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“Dogma!”
I rolled out of bed to find my brown patent blüchers, my favorite pair, perfectly worn, molded to fit like a sock sprawled in the middle of the floor. They were nothing but an inside out corpse. Leathery skin laced with strings of intestines. No remains of a heart or sole. Teeth marks imprinted the face like cheeks that have fallen asleep on a hard surface for too long, the exception being these impressions were permanent. I instantly knew the culprit. Dogma. I should really call her Mutt-ma. She, the precious and only gift I was to inherit from my ex-wife’s will, otherwise known as a divorce contract. But that’s another inside-out corpse… Now, Dogma is a full grown woman, much too old to be snacking on footwear. Actually, allow me to contradict myself, I’ve learned far too well, a woman is never too old to destroy a man’s prized possession. Even if it’s his only, even if it’s the shirt off his back, in this case the shoe off his foot. My stomach interrupted my thoughts, roaring for its morning coffee. And that’s when it hit me. I didn’t feed Dogma. I’ve been so busy lately I’ve forgotten to feed myself. I could almost rationalize why my blüchers had replaced kibbles n’ bits. Even further, came the realization that neglect was usually followed by a casualty, be it a shoe or relationship. “Dogma ate my karma.” What a morning of parallels.
It was 7 a.m. and the pity party was already in full swing. I went and fetched the morning paper, praying for a front page headline screaming that someone’s life was worse than mine. And that’s when I saw it. On my door-stop lay a shoebox with no outside identification to be seen. Curious, I took it inside, and upon opening it found wrapped in tissue, a pair of loafers I had never seen before. Tucked in the tongue was a slip of paper, unfolding it I read in all black capital letters “Walk a mile in ‘em.” “Strange” is an understatement, so is “mysterious”. I asked myself all of the obvious questions like, “Where did these come from?,” “Who were they sent by?,” and a more familiar question, “Why me?.” Dogma sniffed at them, apparently they weren’t as appetizing because she gave up and looked at me as if to say, “Why not walk a mile and see what happens?” “Hmm”, I thought to myself, “I could surely use the fresh air, and it wouldn’t hurt Dogma to burn off those shoe calories.” In an act of redemption to my girl, I donned the loafers and leash, and headed out the door.
You’re not going to believe this, but I swear to you, these shoes had a mindsole of their own. The shoes wore me. I had no control or direction in where we went. We walked in a pattern of design closely resembling the one on the outsole. Casting around sidewalks, the shoes and Dogma had me choking by the collar, flying past back alleys, shops, restaurants, blurring by dozens of faces until I was brought to focus on one. A little girl stood in front of me. I had never seen this girl, and I knew she had never seen me, for the child was blind. Still, there was something in the way she stood, expectantly, like, I had kept her waiting. The girl wore no shoes and the painfully beautiful thing found in all children is that she didn’t seem to care. In her small, soiled hands she held out to me, a box, similar to the one I received earlier that morning. No larger than my foot by hers, and without her handwriting. Before I could repeat the questions I couldn’t answer before, the girl and Dogma seemed to have disappeared. Carefully I opened the box, and at the bottom lay a black eye patch, like a pirate I dressed as, a little boy many Halloweens ago. Stuck to the side was another folded sheet of paper. “The world’s not half bad.” I smiled and put it on. I saw Dogma running towards me. And the little girl winked.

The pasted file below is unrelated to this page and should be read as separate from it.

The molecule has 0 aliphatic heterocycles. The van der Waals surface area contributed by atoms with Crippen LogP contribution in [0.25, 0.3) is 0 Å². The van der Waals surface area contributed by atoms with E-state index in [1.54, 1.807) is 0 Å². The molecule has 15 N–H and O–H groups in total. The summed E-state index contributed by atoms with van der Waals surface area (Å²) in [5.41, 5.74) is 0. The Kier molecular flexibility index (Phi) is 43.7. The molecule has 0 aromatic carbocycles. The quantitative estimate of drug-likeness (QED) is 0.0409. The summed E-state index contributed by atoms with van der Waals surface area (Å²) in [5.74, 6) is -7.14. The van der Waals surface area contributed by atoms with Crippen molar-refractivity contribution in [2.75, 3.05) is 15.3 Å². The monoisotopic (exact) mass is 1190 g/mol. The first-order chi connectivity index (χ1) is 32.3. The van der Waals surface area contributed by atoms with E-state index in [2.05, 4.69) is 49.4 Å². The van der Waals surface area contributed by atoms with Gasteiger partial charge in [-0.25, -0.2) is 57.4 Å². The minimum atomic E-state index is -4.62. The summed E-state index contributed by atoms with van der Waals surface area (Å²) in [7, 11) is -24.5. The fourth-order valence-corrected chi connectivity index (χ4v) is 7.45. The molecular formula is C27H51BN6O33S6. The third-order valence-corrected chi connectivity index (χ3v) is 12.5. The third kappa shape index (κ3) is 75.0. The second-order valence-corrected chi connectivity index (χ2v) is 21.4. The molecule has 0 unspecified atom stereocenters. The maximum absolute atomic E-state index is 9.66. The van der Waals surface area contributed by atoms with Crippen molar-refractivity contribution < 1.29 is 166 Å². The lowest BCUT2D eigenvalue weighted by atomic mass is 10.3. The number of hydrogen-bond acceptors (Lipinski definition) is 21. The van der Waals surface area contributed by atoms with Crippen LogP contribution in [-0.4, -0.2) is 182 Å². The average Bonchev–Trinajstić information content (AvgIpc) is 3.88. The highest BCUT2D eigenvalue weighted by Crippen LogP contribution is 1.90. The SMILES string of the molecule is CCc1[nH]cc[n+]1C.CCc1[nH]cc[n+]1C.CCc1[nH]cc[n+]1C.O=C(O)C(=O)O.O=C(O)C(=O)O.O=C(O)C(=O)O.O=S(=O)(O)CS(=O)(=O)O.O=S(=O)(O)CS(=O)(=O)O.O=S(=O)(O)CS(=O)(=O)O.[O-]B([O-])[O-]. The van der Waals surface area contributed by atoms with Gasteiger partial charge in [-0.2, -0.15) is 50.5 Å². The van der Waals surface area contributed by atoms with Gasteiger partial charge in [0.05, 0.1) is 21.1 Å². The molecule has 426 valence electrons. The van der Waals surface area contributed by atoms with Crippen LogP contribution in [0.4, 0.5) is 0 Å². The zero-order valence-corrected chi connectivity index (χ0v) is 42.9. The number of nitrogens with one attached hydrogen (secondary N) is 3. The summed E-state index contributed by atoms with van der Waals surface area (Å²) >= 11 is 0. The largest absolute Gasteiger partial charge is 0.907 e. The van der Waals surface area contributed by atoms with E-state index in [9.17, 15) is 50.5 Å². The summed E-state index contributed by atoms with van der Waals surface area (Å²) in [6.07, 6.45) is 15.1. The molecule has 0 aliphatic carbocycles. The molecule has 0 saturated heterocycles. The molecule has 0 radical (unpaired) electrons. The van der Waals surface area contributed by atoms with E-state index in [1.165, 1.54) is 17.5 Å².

And that’s when I realized that sometimes the best way you can put yourself in someone else’s shoes is to go barefoot. Nothing makes you appreciate soft skin like a few blisters. And sometimes you have to be blinded to have real insight. A child made me see. No longer needing the shoes to guide me, I took them off. And feeling the cool concrete against the bare of my souls with Dogma at my heel we headed home. 1234 North Main Street.





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